Icing is a staple for injury management, right? Actually this has been a fairly controversial topic of late: Should you be using ice after an injury?
The original concept was developed by Dr. Gabe Mirkin, “RICE” (Mirkin 1978):
The thought process is that ice would reduce inflammation and assist with the healing process.
Dr. Mirkin eventually refuted his own model (Mirkin 2016), and recommended against ICE and REST.
Inflammation is critical for the initiation of hormonal release so healing can take place. Meaning, if you stop the initial inflammatory response you delay the healing process.
Bleakley presented on this topic at the Sports Kongres comparing the research on this topic.
- He notes that while ice may reduce inflammation in rat models it hasn’t been shown in human models.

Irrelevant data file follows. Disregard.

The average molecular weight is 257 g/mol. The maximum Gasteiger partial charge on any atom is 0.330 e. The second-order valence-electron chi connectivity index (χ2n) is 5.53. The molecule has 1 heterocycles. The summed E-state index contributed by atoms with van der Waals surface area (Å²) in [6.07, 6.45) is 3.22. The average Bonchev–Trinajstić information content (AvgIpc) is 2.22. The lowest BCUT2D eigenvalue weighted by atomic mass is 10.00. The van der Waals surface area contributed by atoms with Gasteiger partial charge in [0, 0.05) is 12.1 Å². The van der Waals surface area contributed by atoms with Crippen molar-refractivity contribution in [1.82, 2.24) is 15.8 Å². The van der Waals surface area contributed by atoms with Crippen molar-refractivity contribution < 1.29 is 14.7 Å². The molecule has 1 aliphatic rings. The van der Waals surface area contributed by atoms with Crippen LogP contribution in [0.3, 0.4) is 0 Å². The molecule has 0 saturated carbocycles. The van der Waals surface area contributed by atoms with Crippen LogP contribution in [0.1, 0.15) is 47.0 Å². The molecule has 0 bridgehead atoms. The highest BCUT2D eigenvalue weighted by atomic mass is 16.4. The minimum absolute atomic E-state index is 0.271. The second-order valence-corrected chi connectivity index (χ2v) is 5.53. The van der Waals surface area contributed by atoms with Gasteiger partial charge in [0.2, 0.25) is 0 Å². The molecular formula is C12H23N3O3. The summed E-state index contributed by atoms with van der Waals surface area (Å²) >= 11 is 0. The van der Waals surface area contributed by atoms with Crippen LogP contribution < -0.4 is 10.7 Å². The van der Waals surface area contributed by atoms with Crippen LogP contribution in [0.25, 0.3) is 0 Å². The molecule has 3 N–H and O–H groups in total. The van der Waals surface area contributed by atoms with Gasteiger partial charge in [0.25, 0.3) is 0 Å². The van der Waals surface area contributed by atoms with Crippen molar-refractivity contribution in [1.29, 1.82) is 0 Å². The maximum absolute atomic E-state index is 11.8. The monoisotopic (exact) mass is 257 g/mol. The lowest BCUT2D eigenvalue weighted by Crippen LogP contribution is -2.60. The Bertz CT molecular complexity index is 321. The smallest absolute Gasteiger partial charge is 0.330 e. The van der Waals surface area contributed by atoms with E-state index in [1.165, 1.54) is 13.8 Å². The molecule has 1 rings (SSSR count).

- It is unclear whether there is a net positive or a net negative when icing an injury.
- Ice is proven to reduce pain.
So ice DOES help or it DOESN’T help?
My professional interpretation on whether you should ice or not:
Ice is an effective method of pain management. If you have resting pain (lingering pain) ice can be an effective tool for pain reduction.
Personally I prefer to avoid icing my own injuries, that being said if my patients are in a lot of pain I prefer them ice instead of being reliant on pain medication for relief.
That being said if you do not have PAIN I do not recommend icing.
Guest post by Dr. Mike Piekarski, DPT
Bleakley, Chris. Rice, Price, Police – What’s in and what’s out. Sports Kongres
Mirkin, G. (1978) The Sportsmedicine Book
Mirkin, G. (2016) Why Ice Delays Recovery